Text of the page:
5BC: Five Best Comics of 1979

This issue of MARVEL TWO-IN-ONE featured John Byrne’s first outing with the team as both writer and artist, a time travel adventure that had Ben Grimm coming face-to-face with the earliest version of himself as seen and characterized in FANTASTIC FOUR #1 and #2. Byrne does a great job of capturing the period of the early FF and the personality of that early version of Ben. As always, Joe Sinnott inks the hell out of it.

Originally conceived for a cancelled treasury edition, this oversized anniversary issue featured “The Life Story of Superman” by Marty Pasko and Curt Swan, and expansive and sensitive examination of everything that makes the Man of Steel a unique character, and a perfect entry for a significant issue like this one. The Dollar Comic format helped it to seem really special.

A bit of a classic, and the issue that really put the David Michelinie/John Romita Jr/Bob Layton run on IRON MAN on the map, this issue culminates the running subplot where Tony Stark is turning more and more often to alcohol, and must admit to himself that he has a genuine problem. While the wrap-up is a little bit too pat here in the manner of the GREEN LANTERN/GREEN ARROW drug issues, this was nonetheless a groundbreaking story and pushed the envelope in terms of the kinds of subject matter that super hero comics could and would tackle in the future.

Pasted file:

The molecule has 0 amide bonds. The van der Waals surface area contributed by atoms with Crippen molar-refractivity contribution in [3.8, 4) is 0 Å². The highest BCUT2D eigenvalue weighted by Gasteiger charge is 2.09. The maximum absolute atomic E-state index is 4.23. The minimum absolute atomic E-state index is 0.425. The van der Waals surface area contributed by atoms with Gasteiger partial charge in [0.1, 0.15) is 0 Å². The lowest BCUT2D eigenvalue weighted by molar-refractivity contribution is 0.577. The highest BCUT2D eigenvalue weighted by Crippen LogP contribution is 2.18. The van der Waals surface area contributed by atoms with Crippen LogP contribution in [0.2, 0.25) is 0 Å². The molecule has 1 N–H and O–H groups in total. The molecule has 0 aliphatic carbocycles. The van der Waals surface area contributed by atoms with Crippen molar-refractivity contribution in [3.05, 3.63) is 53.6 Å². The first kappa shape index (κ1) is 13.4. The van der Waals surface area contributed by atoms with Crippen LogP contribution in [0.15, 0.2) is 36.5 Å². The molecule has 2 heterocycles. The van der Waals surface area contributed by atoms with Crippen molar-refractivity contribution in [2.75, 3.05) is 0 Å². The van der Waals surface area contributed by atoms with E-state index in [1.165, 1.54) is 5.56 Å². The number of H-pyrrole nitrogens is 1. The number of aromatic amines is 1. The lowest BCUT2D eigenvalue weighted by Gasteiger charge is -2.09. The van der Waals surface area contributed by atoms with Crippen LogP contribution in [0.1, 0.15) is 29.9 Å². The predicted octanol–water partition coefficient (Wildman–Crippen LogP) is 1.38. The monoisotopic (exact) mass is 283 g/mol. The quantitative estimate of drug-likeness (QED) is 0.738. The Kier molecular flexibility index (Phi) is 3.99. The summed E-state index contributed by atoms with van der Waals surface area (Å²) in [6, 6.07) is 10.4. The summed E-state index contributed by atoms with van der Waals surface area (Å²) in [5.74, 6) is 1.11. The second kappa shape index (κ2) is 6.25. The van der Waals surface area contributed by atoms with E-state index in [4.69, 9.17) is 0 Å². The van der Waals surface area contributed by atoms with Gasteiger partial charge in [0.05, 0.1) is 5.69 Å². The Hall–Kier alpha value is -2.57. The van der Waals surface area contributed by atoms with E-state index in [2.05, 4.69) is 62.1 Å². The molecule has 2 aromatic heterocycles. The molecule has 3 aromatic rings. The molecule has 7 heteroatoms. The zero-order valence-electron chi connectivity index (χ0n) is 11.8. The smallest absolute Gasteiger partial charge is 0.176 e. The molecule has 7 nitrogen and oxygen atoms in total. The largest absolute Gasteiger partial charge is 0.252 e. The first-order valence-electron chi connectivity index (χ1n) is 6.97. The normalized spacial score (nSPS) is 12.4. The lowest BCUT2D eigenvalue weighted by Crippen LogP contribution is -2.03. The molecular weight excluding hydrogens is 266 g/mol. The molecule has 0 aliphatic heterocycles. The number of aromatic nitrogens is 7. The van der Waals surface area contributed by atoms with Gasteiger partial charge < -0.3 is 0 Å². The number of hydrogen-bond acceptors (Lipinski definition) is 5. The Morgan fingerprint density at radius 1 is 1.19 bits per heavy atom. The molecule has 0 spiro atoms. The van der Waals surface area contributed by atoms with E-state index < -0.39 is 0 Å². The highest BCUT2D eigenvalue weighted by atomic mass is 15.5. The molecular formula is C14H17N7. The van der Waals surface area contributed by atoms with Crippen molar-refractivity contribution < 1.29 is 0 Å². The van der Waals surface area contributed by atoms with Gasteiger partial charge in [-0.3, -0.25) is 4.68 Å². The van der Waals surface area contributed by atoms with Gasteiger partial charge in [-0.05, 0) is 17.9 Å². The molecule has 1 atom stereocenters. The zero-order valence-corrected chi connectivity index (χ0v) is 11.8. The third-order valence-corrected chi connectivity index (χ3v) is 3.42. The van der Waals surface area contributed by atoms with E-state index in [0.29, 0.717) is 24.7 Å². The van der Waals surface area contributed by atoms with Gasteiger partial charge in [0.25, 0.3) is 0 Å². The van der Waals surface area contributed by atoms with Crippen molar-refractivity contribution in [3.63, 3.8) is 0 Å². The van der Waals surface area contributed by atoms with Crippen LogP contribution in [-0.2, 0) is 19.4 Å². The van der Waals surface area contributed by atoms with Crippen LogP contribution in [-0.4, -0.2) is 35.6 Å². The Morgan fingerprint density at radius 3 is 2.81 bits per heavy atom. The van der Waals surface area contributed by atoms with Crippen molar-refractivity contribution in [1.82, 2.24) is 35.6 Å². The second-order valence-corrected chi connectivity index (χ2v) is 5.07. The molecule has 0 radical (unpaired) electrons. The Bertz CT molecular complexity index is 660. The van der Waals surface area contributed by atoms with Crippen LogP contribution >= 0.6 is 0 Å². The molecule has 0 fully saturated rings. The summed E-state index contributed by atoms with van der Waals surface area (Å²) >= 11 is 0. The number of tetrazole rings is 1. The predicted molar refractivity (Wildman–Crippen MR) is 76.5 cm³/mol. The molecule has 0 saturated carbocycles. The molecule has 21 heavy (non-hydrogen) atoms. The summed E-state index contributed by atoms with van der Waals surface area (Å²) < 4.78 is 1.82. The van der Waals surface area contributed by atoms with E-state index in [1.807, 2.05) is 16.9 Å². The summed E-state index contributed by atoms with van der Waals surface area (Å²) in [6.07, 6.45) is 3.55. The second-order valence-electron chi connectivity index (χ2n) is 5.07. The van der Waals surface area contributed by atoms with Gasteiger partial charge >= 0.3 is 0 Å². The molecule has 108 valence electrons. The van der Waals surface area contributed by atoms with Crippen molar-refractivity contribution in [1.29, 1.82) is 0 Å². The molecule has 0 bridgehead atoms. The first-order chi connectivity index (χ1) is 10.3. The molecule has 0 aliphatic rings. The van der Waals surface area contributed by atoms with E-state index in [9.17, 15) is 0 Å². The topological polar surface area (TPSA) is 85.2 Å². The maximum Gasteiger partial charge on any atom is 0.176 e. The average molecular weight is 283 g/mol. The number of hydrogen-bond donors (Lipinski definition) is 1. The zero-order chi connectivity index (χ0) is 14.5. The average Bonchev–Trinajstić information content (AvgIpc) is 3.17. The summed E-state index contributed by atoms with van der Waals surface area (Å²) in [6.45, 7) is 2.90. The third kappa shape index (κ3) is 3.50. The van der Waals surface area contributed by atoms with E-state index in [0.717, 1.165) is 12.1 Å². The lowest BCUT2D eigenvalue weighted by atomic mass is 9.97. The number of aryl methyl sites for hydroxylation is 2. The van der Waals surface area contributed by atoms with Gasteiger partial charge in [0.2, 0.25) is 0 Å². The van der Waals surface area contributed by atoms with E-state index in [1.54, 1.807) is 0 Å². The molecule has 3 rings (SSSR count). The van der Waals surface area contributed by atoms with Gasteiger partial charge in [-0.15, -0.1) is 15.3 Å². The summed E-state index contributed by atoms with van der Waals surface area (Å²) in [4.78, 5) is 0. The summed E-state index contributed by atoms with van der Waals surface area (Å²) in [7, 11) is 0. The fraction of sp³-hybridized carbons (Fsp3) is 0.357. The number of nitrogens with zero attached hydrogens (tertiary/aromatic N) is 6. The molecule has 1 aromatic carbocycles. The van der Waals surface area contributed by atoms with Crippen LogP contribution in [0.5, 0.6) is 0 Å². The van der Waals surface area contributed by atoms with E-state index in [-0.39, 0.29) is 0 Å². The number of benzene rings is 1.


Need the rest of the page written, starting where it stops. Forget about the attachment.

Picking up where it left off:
Another anniversary issue, another finale to a long-running subplot, AMAZING SPIDER-MAN #200 featured the web-slinger’s return confrontation with the unnamed burglar who killed his Uncle Ben. And even though writer Marv Wolfman had to cheat a little bit by removing Spidey’s powers so the showdown wasn’t over in two seconds, it’s a satisfying wrap-up. The revelation that Aunt May was still alive and not deceased as she’d been presented over the past few issues was welcome as well.

In its way a reprise of the early issue in which Daredevil was completely outclassed by the Sub-Mariner, here writer Roger McKenzie and illustrator Frank Miller put the Man Without Fear up against the Hulk and showcase just how fearless and dedicated to protecting people he truly is. Miller’s graphic approach to Daredevil and his world is continuing to evolve here as well.

One thought on “5BC: Five Best Comics of 1979

  1. The covers alone to the Iron Man and Daredevil issues are iconic. I particularly like Miller’s DD cover, with the Hulk’s tensed hand just oozing power about to be unleashed against the cornered Daredevil. At his best, Miller was a master of comics artistry in creating mood and tension.


Leave a Reply

Fill in your details below or click an icon to log in:

WordPress.com Logo

You are commenting using your WordPress.com account. Log Out /  Change )

Twitter picture

You are commenting using your Twitter account. Log Out /  Change )

Facebook photo

You are commenting using your Facebook account. Log Out /  Change )

Connecting to %s